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Thread: CTL Curve

  1. #1
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    CTL Curve

    Hey guys,

    I have been training pretty much since April 2013 and I continuously increased my training load (with recovery days and complete off days). Therefore my CTL Curve on Trainingpeaks is going up and up and I am winning races and things are paying off. Great so far.

    The issue is that I am now at a point where I train 15 hours and more each week in order to still increase my CTL curve which I am sure is not right since I will end up with riding 24 hours each day soon...

    What do I have to do next? Keep it steady? Let it drop?

    Thanks

  2. #2
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    Have a look at this article explaining the Training Peaks Performance Manager Chart with some examples:

    What is the Performance Management Chart? | TrainingPeaks

    If you're riding consistently and the CTL curve keeps increasing steadily upwards that's quite normal.

    If the TSB curve goes too far negative however, and stays negative for an extended period, then that's often an indication that you should consider having a rest.

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    Thanks a lot. Well, I do understand what CTL etc. is and based on what this is calculated but I was wondering when I should stop:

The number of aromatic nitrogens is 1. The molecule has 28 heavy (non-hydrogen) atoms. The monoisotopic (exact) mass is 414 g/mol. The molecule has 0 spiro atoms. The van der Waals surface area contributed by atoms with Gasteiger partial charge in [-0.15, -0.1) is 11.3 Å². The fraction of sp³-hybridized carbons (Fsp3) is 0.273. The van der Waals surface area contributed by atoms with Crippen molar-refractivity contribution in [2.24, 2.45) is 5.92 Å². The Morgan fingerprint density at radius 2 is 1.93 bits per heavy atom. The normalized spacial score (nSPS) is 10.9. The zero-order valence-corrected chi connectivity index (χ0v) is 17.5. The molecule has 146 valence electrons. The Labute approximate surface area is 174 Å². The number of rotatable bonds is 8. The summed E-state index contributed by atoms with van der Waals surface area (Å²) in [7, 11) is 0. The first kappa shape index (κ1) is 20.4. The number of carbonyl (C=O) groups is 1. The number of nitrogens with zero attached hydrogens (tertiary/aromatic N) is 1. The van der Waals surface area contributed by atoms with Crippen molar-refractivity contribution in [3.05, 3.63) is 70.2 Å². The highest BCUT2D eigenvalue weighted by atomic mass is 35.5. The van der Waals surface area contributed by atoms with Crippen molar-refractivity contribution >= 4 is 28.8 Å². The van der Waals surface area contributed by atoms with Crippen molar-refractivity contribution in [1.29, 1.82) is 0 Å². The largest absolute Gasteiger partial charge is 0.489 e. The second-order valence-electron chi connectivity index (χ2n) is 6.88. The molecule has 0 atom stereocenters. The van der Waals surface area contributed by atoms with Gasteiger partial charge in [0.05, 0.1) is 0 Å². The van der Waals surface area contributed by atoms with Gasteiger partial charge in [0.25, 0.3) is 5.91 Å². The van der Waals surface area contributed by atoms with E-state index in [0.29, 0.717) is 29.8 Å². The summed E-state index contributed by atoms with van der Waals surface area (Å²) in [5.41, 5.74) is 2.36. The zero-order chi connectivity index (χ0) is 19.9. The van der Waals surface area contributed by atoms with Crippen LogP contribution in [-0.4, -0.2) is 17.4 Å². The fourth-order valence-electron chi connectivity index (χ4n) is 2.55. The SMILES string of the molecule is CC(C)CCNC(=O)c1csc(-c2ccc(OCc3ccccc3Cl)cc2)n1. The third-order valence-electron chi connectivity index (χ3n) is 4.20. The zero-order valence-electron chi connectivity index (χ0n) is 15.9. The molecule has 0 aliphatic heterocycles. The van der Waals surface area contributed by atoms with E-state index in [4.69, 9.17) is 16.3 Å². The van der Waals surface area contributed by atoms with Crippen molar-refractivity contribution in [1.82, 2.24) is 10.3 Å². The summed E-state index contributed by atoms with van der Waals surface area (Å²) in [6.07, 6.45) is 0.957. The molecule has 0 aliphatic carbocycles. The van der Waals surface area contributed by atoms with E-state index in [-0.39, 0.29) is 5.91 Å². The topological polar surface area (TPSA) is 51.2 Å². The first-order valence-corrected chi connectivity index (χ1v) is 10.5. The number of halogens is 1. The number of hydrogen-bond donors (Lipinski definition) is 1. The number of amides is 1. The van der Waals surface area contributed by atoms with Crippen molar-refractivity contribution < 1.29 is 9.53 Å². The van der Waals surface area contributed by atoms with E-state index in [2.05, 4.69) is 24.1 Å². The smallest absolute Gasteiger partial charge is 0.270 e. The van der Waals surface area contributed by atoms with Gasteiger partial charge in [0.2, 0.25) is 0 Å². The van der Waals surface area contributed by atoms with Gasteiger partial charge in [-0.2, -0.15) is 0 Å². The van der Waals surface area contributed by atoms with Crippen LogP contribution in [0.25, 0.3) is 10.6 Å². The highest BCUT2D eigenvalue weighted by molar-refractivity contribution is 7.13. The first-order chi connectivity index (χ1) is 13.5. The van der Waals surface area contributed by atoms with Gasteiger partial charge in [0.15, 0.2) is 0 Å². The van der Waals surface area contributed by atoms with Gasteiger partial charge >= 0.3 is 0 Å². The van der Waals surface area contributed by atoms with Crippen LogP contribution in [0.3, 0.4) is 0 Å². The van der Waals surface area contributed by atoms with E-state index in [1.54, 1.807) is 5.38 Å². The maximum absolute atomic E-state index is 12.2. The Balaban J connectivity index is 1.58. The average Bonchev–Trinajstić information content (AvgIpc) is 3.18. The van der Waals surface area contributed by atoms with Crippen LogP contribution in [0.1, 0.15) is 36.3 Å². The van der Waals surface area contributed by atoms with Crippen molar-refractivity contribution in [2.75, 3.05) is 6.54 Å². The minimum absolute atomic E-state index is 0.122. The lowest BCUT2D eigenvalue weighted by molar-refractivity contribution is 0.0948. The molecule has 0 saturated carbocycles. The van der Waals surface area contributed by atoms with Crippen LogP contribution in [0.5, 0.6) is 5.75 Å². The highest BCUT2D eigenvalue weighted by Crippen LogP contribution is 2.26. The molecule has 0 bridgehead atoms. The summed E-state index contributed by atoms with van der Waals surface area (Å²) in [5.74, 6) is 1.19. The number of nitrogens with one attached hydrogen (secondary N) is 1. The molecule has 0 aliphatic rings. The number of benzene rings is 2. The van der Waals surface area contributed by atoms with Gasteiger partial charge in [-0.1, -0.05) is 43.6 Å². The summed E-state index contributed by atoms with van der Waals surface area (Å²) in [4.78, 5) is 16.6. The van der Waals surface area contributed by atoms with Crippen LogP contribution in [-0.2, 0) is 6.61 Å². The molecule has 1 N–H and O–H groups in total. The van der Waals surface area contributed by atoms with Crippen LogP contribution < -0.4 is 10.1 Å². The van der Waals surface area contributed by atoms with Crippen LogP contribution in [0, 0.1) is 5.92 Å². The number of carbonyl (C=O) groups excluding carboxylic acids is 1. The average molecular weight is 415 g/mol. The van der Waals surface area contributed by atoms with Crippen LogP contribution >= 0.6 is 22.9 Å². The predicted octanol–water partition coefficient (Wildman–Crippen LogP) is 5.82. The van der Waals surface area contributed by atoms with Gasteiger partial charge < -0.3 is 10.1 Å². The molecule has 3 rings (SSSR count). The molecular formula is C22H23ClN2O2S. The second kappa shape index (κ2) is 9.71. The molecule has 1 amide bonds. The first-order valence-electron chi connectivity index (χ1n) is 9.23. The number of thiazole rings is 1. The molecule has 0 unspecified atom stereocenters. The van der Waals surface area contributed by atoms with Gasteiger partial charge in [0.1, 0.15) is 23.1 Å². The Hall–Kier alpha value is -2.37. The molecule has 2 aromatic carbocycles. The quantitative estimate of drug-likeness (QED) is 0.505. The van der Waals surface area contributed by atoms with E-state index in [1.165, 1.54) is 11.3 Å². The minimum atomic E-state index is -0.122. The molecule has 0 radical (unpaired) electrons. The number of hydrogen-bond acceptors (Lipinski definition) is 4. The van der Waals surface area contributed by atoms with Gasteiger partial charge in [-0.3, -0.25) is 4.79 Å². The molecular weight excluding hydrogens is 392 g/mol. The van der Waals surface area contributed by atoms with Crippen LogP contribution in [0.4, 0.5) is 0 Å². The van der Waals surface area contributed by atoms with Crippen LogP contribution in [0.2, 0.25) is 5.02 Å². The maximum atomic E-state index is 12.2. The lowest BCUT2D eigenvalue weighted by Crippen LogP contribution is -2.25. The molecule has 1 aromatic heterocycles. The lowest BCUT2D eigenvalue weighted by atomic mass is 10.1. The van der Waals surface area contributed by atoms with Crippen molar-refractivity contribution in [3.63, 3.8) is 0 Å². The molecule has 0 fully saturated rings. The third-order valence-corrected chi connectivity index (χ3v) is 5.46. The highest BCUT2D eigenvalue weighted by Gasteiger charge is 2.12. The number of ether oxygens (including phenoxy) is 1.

Basically I am increasing my TSS weekly/biweekly with sufficient rest and my CTL is therefore increasing all the time.

    At some point increasing TSS will not be possible anymore as I am already riding 15+ hours every week and I obviously have time limitations.

    Since I am now at this point; What should I do? Keep my weekly TSS steady to keep CTL steady? Make a winter break and let it go down to start next season again?

    Thanks

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    One thing to keep in mind...TSS is a function of both volume and intensity. When you get to the point where you can't add more volume, you can always increase intensity. Of course there are certain times of the year or your training schedule where you might want to keep intensity in check, but just reminding you that workload is a product of both volume and intensity.

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    Yes, I am aware of that as well but my question still remains: What would be the next training step? Surely it cant be increasing duration and intensity every single week.

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    My CTL was ~ 98-105 from April to August. My family took a vacation at the end of July for a couple of weeks and it dropped a fair amount. This was right after Cascade Classic so it was perfect timing. I've been racing cross since September and my CTL has been in the mid 70s. Less volume but still some intensity, seems to be working for me. Once cross is over I'll relax on the bike and nordic ski for the next couple of months. I'll build back up again to a similar in season CTL.